21 December, 2014

Is the IOC trying to amputate athletics?

I have chanced upon a recent entry in a greek site on athletics with a report from a meeting in Monaco where the future of Olympic Games was discussed. (Just in case you are speaking greek here is the link to this excellent site: stivoz). According to that article Dick Pound had suggested that synchronised swimming and triple jump be eliminated from the olympic program. (If the name does not ring a bell, Mr. Pound is a former IOC vice president and ex-president of WADA. He was a swimmer, finalist at the Rome, 1960, Olympics and gold medalist at the 1962 Commonwealth Games. According to Wikipedia he has found himself at the centre of several controversies).

Sebastian Coe, IAAF vice-president, has reacted immediately saying that Mr. Pound should limit himself to suggestions concerning his discipline and let the athletics people take care of their sport, adding that triple jump is a most popular field event. He also commented on the recurring suggestion that racewalking be excluded from the Games saying that this discipline is part of the history of Athletics and most popular in a substantial part of the world. Now, I have written in the most explicit way what I think about racewalking. I would not shed tears if racewalking were to disappear. However I have great trouble understanding how triple jump came to be a candidate for elimination. 

Caterina Ibargüen of Colombia, the current world champion, 
will not have a chance to win an Olympic gold medal
 if triple jump is eliminated

But wait, it gets worse. In a follow-up to the first article it was reported that five, yes, five (5), events were under consideration for elimination from the olympic program. The five events are: 20000 m men’s racewalking, 10000 m, 200 m, shot put and triple jump. I must say that I do not understand the logic of such proposals. I could go as far as tolerating the elimination of the 10000 m since the event is quite similar to the 5000 m (although olympic 5 and 10 km doubles are greeted as quite exceptional events, of historical value). But 200 m? The par excellence olympic race? Have the IOC people forgotten that the 200 m is the most ancient olympic event? And if the argument is that the winner of 200 m is quite often the same as the one of 100 m (but how about the Olympiads where   this is not the case) what is their argument concerning shot put and triple jump? In fact, the latter is considered to be the least endangered event given its popularity. Most probably Mr. Pound just pounced upon the first field event that crossed his mind.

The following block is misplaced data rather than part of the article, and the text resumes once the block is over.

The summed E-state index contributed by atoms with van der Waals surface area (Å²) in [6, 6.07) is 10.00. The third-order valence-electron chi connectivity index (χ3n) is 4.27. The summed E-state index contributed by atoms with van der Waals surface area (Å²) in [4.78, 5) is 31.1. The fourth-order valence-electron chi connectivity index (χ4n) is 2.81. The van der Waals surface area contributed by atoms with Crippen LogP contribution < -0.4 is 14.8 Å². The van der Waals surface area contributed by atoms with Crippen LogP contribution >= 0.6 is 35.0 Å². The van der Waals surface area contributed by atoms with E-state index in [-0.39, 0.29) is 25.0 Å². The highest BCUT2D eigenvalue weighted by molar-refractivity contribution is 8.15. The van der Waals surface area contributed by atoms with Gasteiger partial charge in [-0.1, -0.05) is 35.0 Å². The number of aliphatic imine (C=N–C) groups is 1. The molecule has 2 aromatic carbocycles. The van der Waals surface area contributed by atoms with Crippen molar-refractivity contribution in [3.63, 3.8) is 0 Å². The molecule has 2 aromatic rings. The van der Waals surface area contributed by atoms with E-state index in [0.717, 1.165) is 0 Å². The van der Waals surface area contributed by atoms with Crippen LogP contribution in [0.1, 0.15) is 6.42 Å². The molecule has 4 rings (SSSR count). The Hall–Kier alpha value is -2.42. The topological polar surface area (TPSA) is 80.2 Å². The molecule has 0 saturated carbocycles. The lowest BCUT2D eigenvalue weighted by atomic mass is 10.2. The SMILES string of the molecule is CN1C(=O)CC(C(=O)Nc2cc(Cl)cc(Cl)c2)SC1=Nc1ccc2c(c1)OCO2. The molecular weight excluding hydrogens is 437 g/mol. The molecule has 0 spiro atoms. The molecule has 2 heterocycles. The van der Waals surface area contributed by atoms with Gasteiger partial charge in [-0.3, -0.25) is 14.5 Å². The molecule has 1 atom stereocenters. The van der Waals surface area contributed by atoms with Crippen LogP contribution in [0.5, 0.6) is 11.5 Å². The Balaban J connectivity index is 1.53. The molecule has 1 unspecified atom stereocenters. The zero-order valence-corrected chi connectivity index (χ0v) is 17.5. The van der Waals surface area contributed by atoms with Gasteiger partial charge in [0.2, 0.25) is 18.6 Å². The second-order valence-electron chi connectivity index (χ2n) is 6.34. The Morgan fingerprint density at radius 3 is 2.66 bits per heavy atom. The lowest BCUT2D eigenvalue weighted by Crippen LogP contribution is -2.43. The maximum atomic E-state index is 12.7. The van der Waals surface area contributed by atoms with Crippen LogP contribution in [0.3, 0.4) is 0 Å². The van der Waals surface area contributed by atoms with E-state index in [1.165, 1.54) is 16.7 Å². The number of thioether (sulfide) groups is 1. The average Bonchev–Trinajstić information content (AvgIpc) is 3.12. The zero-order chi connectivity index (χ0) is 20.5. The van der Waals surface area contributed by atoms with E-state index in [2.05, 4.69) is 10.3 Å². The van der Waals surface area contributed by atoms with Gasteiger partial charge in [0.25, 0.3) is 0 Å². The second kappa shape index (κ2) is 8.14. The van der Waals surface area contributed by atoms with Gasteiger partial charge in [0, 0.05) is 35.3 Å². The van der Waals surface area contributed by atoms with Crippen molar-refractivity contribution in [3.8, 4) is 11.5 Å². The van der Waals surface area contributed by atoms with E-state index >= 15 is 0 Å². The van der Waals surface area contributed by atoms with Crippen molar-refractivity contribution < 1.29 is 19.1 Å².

But this leaves us with shot put. If this event were eliminated a large fraction of throwers would just quit. Most shot putters are specialists of just this discipline and the ones who do throw also the discus do not manage to excel in this second event. After all the physio-anatomical requirements of the two disciplines are quite different. Do we wish to sacrifice a field event that has been honoured by the presence of such giants as Ralph Rose, Parry O’Brien,  Werner Günthör or Valerie Adams? An event where we have seen not one but two style revolutions?

Just to make things more ridiculous it was argued that since the decathlon and heptathlon contain both the shot put and the later also 200 m, the two events will have a presence in the Games. Sure! Seeing girl heptathletes throw the shot at barely beyond 10 m is “almost” the same as seeing 20 m throws. And, yes, I know that Austra Skujyte, the women’s decathlon world record holder, has a shot put record of 17.86 m and is regularly competing in this discipline. And, yes, I know that Dafne Schippers is not only a 200 m specialist but also a top heptathlete while the famous Jackie Joyner-Kersee is not the only the best heptathlete ever but an excellent 200 m runner as well. But these examples do not change the argument that each event needs its specialists and sacrificing top-class athletes on deceptive arguments of tele-visibility is to my eyes a sacrilege.

No comments:

Post a Comment